Cristela on Cristela

Cristela Alonzo grew up in a Texas border town surrounded by poverty and drug cartels. Ten years after moving to Los Angeles, the Conan, Late Late Show with Craig Ferguson and Comedy Central vet debuts her eponymous ABC sitcom this Friday.
10/08/2014 04:26 pm ET Updated Dec 06, 2017

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Stephen Halasz

Cristela Alonzo grew up in a Texas border town surrounded by poverty and drug cartels. Ten years after moving to Los Angeles, the Conan, Late Late Show with Craig Ferguson and Comedy Central vet debuts her eponymous ABC sitcom this Friday. At Montreal's Just for Laughs comedy festival, she recalled the process of taking Cristela from concept to ground-breaking sitcom.

We premiere October 10, 8:30, right after Shark Tank on Friday nights. I love that show. My show's about a blue-collar, working-class family, so of course it's going to follow a show that's hosted by millionaires. Like, sure, why not?

I still can't believe it's happening. It feels like I'm playing the part of somebody who got a show. It hasn't sunk in yet. It's super-meta. It's like I'm an actor, pretending to be an actor, in an acting world.

I had been working the road a lot, and I had switched representation. I was looking for a new agent, and my new agency, I had a meeting with them and told them my life story. They thought it was really interesting. They asked me if I had ever thought about developing a show about my life, and I had. When I was a kid, that's all I wanted to do. I had given up on it because I was doing stand-up and I was on the road so much, I thought, "When am I going to have the time to develop a show?"

I think what's really helped me with the whole process is I never expected anything, so every step that came, I just thought that, "Well, this'll probably be the end!" My mom always told me, "If you always expect the worst, you'll never be disappointed." I grew up thinking that. So every step I just figured it was the last step. I think I ended up just having fun with it, and with every step it kind of got closer and closer, and I always thought it would end. I always prepared for the worst, and it hasn't happened yet.

http://teamcoco.com/video/cristela-alonzo-04-28-14

The network had initially passed on the pilot, and the pilot had a penalty attached to it, so it if wasn't made, the studio got a penalty for not having the pilot made. It's a very standard thing in the business. Basically the network believed in the show so much that they said, "We will pay you money if we don't make this pilot; that's how much we believe in this pilot." When they ended up having all these pilots with big names--Kevin Hart, Henry Winkler and Anthony Anderson--they passed on mine, and I totally understood, because they're names that are known for what they do.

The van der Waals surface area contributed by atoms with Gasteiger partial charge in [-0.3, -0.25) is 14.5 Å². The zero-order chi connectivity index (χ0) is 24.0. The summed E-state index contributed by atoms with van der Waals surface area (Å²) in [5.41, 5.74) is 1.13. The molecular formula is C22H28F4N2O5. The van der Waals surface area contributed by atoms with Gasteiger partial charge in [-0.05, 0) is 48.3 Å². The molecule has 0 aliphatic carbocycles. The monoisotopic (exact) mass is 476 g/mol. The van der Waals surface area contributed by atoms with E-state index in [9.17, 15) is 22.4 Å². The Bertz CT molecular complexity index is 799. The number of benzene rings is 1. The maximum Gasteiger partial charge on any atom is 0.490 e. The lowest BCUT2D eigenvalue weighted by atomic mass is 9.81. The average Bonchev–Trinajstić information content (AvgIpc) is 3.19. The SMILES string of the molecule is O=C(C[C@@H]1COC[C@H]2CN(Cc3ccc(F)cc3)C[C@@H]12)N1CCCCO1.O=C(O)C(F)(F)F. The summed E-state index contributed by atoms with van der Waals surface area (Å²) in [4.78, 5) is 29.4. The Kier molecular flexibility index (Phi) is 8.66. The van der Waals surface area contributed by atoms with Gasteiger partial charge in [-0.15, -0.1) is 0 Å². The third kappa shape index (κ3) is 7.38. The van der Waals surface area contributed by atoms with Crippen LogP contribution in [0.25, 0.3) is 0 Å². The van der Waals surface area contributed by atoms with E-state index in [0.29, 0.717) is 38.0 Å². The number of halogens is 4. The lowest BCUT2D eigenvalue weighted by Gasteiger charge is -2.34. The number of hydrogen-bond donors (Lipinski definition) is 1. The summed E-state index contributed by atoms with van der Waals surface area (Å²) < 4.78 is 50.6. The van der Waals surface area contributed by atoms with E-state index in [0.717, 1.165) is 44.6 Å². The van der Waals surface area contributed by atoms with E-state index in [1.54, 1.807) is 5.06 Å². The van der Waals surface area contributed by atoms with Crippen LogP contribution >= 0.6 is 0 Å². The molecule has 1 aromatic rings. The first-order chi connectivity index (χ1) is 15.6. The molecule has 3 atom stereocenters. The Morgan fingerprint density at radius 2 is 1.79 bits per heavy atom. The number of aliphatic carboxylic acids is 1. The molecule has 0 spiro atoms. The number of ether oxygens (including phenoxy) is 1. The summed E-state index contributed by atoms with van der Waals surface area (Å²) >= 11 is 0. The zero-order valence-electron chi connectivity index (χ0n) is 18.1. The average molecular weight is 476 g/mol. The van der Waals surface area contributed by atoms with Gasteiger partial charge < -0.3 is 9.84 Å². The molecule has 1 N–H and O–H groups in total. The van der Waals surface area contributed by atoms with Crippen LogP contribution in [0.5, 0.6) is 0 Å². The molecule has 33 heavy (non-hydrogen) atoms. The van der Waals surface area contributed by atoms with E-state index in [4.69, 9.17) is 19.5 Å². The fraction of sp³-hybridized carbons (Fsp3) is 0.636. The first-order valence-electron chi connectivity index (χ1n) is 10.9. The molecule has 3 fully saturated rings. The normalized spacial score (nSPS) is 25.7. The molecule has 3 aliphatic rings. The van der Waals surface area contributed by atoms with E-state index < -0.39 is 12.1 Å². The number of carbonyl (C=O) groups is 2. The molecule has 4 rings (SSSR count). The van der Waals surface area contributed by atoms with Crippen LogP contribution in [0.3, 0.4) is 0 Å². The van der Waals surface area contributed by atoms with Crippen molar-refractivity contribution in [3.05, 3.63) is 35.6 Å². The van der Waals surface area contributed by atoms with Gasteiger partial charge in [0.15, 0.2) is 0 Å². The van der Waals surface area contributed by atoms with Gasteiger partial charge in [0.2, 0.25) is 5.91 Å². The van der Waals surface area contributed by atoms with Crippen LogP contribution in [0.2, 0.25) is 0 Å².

The producer, Becky Clements, convinced the network and the studio to give us the penalty, to use that money to shoot the pilot. So we shot it for a small fraction of what regular pilots get. It was actually taped on the set of her other show, Last Man Standing with Tim Allen, so the pilot episode is actually our family in that house. The crew from the show helped out on our pilot. We did everything bare bones, bare minimum. It was supposed to be a presentation; we just wanted to show them the script in an actual form, because we thought if they could see it, they would totally get what we were trying to do. The idea was if by some chance they picked up the show, we would reshoot the pilot. So when we turned it in and the network and studio loved it, they said, "We love it so much we don't want to mess with what we've got, so we're not going to reshoot the pilot. We're going to air it like that." So it's funny, our pilot episode is a completely different house from the rest of the show. It's that thing where we'll never address it, like, "You guys are weird for thinking it's a weird house! We've always been in this house!"

It really hasn't hit me. We got the show picked up, and then I ended up going straight to work. Someone told me I'm the first Latina to create and produce and star in a network show, and it didn't really hit me until this past week. We screened the pilot for an [advocacy] organization called the NCLR, the National Coalition of La Raza. I came out to do a Q&A, everyone stood up, and it was this ridiculous feeling where I started crying. It was such a big deal, and everyone in that room knew it was a big deal, they were just so happy. It was the first time that I realized that for some people it was a little more special that I got it, and it made it feel so much more special for me that day. It makes me want to work hard, you know what I mean? So yeah, it just kind of gave me more purpose to make a great show that people can be proud of.